This summer, The Arc Minnesota’s public policy team has been busy following a number of federal issues impacting the disability community. Caroline Sell was our Public Policy Intern this summer. She is sharing highlights of the work she has helped us with, advocating for the rights of Minnesotans with disabilities statewide.
As the Public Policy Intern at The Arc Minnesota this summer, I worked on submitting public comment to the federal government on issues affecting the disability community. One of those issues included access to federal housing assistance and a new proposed rule.
Proposed changes to housing
The United States Department of Housing and Urban Development (HUD) proposed a rule stating that every member in the household must have an eligible immigration status to receive federal housing assistance. The rule requires that the immigration status of each member of the household be verified through certain documentation requirements.
The Arc Minnesota decided to submit a public comment to the federal government in opposition to this rule for three reasons:
- it is extremely costly for the government to execute;
- it adds unnecessary and burdensome barriers to accessing federal housing assistance due to the additional documentation requirements;
- and it would result in poorer housing conditions for everyone living in federal housing assistance programs.
Currently, families can receive federal housing assistance even if there are members of the household who do not have an eligible immigration status. In these cases, HUD will prorate the amount of money given based on how many people are eligible for the federal funds. This means that people who do not have an eligible immigration status are not receiving federal funds.
In a Regulatory Impact Assessment, HUD analyzed the potential future costs of applying this rule to over 100,000 individuals. In their own words, HUD said that applying this proposed rule would likely lead to a decrease in the quality and quantity of federal assistance housing programs. This is worrisome to our stakeholders. Many people using public housing assistance already live in poor conditions. Making this worse would be a threat to the public health and livelihood of those most in need. HUD also analyzed other costs associated with implementing this rule. These other costs include moving, evictions, homelessness, and other administrative costs. With this proposed rule, they could add up to over $15 million.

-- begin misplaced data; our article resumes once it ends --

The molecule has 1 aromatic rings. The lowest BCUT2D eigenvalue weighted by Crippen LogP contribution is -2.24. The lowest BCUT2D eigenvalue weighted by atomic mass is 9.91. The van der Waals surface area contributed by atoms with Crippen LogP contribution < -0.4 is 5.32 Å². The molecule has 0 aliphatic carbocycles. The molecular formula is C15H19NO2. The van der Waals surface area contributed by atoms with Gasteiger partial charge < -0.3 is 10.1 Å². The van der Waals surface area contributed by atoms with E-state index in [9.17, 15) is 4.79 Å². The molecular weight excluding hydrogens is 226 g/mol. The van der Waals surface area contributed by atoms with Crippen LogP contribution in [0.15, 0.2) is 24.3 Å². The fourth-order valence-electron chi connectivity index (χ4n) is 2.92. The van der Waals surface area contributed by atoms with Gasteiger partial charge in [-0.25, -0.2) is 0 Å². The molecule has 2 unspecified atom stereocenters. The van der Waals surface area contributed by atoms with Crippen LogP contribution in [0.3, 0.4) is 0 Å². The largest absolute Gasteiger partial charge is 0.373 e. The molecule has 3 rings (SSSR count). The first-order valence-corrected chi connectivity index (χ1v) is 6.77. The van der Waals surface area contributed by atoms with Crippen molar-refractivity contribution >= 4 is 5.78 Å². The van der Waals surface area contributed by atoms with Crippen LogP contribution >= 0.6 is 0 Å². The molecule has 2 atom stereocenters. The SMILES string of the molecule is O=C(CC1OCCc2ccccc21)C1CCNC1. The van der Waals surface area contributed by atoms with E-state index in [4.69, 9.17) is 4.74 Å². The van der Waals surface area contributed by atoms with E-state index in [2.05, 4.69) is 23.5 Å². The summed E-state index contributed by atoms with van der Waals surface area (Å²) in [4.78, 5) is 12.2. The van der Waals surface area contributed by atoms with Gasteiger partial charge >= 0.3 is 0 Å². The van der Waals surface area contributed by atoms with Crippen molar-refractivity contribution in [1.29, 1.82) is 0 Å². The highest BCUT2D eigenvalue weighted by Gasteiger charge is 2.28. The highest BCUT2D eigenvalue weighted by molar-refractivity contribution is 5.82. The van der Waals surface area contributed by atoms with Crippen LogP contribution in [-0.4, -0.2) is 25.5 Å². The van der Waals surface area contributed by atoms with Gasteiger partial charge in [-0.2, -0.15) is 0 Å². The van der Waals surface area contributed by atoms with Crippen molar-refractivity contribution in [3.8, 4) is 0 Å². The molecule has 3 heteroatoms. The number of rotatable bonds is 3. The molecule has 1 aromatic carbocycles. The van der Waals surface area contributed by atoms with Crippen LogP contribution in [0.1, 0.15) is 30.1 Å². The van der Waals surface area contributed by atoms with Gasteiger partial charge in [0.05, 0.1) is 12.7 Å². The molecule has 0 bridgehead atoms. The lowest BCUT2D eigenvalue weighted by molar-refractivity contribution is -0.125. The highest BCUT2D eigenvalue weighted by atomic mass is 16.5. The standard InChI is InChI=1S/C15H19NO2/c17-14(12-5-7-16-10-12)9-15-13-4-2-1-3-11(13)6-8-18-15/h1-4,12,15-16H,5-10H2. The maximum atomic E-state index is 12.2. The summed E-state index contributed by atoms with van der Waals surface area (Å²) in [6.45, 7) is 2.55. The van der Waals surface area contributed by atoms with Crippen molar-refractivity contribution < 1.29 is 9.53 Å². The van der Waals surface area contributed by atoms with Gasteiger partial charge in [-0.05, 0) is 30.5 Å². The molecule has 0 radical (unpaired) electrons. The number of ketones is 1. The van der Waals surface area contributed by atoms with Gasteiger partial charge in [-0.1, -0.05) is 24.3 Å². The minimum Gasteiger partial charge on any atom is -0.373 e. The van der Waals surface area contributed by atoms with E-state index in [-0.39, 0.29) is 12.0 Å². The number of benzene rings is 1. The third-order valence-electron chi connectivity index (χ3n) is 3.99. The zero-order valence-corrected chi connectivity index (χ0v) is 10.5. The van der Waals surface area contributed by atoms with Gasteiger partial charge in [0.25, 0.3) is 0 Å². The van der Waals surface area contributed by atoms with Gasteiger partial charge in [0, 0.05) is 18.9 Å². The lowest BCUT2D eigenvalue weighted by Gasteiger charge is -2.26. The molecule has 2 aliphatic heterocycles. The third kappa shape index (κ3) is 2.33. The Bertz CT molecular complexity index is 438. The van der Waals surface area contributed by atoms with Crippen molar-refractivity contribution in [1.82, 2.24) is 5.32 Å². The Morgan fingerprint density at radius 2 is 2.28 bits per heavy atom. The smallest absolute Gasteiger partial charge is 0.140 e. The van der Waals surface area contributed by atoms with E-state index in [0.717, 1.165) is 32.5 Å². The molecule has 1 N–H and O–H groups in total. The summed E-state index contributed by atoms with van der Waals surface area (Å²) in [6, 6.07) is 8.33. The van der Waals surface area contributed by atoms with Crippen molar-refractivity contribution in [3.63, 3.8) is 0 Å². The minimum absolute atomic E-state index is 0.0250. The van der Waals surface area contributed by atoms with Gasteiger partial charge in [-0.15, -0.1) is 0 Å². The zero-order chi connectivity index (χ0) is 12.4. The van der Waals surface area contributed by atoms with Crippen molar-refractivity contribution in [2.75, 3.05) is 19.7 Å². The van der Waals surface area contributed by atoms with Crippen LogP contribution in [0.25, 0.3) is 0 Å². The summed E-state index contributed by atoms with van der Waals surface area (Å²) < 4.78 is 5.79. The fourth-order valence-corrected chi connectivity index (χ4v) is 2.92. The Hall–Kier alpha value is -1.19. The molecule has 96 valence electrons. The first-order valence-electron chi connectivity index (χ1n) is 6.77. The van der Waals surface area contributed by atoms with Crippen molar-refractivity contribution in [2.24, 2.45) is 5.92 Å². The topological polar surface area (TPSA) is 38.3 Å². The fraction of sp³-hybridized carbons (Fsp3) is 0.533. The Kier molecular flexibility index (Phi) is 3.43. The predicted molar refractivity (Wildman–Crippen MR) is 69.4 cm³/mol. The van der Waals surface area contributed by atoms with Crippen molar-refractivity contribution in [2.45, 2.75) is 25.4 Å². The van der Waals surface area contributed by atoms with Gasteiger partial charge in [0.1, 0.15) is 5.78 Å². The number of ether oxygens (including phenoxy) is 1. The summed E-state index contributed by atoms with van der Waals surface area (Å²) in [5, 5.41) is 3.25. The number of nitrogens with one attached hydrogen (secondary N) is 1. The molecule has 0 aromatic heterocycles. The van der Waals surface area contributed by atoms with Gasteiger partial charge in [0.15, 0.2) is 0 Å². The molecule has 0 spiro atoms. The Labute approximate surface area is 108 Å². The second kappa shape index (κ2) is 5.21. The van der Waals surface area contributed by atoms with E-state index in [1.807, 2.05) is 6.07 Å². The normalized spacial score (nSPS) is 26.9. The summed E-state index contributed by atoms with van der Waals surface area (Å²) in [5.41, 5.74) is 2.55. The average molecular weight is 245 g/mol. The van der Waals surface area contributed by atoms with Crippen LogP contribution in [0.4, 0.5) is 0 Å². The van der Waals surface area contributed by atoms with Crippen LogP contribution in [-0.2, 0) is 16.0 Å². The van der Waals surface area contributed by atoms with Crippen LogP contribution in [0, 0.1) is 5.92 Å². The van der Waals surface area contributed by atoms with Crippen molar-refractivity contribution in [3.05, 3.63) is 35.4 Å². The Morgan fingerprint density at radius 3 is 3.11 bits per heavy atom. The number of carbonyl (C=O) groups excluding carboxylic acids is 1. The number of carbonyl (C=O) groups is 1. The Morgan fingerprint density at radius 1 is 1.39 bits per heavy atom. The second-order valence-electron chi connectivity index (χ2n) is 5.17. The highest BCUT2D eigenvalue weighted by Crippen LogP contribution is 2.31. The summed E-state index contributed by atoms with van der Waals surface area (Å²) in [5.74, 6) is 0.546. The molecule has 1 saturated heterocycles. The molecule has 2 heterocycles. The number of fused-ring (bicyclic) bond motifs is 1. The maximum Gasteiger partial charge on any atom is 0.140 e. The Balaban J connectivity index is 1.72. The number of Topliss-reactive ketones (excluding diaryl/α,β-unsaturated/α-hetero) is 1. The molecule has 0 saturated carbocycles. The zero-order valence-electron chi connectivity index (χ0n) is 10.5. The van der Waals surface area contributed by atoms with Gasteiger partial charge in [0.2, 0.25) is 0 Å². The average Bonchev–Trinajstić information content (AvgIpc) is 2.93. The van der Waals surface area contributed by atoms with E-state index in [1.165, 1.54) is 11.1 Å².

Why this matters to The Arc Minnesota
People with disabilities make up a large percentage of the people served by federal housing programs. Therefore, it was important that The Arc Minnesota advocate for HUD to withdraw the proposed rule.
The addition of the documentation and immigration verification requirement is a barrier for many people, including The Arc Minnesota’s stakeholders. People with disabilities already face many challenges when obtaining documentation such as proof of identity. With this rule, groups of people who may have difficulty finding these documents are at a risk of losing federal housing assistance. The people most at risk include people with disabilities, people experiencing homelessness, and the elderly.
The Arc Minnesota strongly believes that all people deserve the opportunity to live, learn, and work in a safe and stable environment. We asked HUD to withdraw this rule because it would decrease the quality and quantity of federal housing assistance and make access to services more difficult.
We urged HUD to put its efforts to advancing policies that strengthen — rather than undermine — access to safe and stable housing. All individuals relying on federal housing assistance, including children, people with disabilities, and immigrants, have the right to live a prosperous life fully integrated into their communities.
If you have any questions or comments about The Arc Minnesota’s work advocating for disability rights at the federal level, please don’t hesitate to contact us. You may reach out to Alicia Munson, public policy director, at firstname.lastname@example.org.